The community has been left in the dark as BP Wind Energy looks to sell all of its “in-development” wind assets, including the proposed Cape Vincent Wind Farm, according to town officials.
The town once again is asking the state Public Service Commission to intervene, but local officials said they’re not getting their hopes up.
“We seem to be stuck again now, awaiting word from BP about its claimed cessation of wind project development,” town officials said in a recent letter to PSC Secretary Kathleen H. Burgess.
In September, BP confirmed that it plans to sell the proposed 124-turbine Cape Vincent wind project, along with the company’s entire wind development portfolio, by the year’s end.
The pending sales would not include active wind farms. BP Wind Energy – with interests in 16 active wind farms in nine states – attempted to sell all of its U.S. wind assets this spring, but was unable to find a high enough bidder for the 2.6-gigawatt portfolio that included both planned and operating wind farms.
With the fate of the Cape Vincent wind project unknown, Cape Vincent officials said, the town board is being forced to put together a budget for the following year – which would set aside money for wind project-related consulting services – based on pure speculation.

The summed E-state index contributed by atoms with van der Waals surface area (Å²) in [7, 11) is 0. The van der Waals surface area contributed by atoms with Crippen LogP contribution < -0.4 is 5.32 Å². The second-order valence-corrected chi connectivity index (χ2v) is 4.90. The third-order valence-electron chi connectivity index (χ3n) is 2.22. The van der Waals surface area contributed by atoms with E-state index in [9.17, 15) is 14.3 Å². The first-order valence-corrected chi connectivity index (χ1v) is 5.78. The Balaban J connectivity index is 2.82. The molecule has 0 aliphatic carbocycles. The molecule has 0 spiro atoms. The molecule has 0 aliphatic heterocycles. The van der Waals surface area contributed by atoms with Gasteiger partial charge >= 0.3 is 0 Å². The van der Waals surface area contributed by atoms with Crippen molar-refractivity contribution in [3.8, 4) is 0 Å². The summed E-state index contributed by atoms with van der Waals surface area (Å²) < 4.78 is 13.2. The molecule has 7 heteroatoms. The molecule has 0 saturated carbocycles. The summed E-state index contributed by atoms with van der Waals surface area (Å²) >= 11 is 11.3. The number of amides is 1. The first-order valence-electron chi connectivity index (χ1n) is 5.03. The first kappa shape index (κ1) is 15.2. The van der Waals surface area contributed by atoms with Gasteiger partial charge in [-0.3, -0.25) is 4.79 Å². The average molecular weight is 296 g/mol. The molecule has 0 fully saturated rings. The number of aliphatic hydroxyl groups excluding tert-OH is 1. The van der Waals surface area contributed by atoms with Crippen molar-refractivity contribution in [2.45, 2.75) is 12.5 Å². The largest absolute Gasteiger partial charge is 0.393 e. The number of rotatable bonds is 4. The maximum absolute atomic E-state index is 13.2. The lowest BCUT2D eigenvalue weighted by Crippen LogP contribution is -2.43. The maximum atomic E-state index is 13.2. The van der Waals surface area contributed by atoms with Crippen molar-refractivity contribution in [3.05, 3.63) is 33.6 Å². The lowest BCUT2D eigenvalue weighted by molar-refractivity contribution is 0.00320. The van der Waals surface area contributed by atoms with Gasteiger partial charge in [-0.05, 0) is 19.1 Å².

“BP has had our town twisting in the winds of uncertainty since 2006. Please try to provide us with some relief by insisting that an applicant presuming to be moving forward under Article X not be permitted to circle over a town indefinitely,” town officials said in their letter Friday.
Town Supervisor Urban C. Hirschey said Friday afternoon that the town has sent several letters requesting the state’s assistance to get answers from BP Wind Energy, which has become increasingly uncommunicative, yet never got a response.
“To the best of my knowledge, they’ve never responded,” Mr. Hirschey said, adding that the town board’s last communication with PSC officials was at the May 21 pre-application conference – which was a state Article X-mandated meeting to award intervenor funds.
Despite the state’s silence, energy magazines have followed the BP proposal to sell wind projects that are only in the planning stages. An article in Power Risk & Finance suggested that BP would be willing to take little or nothing up front, with a sales contract that sets benchmarks that when reached would provide money to BP. That would allow the company to sell the sites on speculation, with payment gleaned only if the projects receive permits, are built and start generating electricity.
The town’s letter can be found at http://wdt.me/aWTZpV.
|Wind Watch relies entirely
on User Funding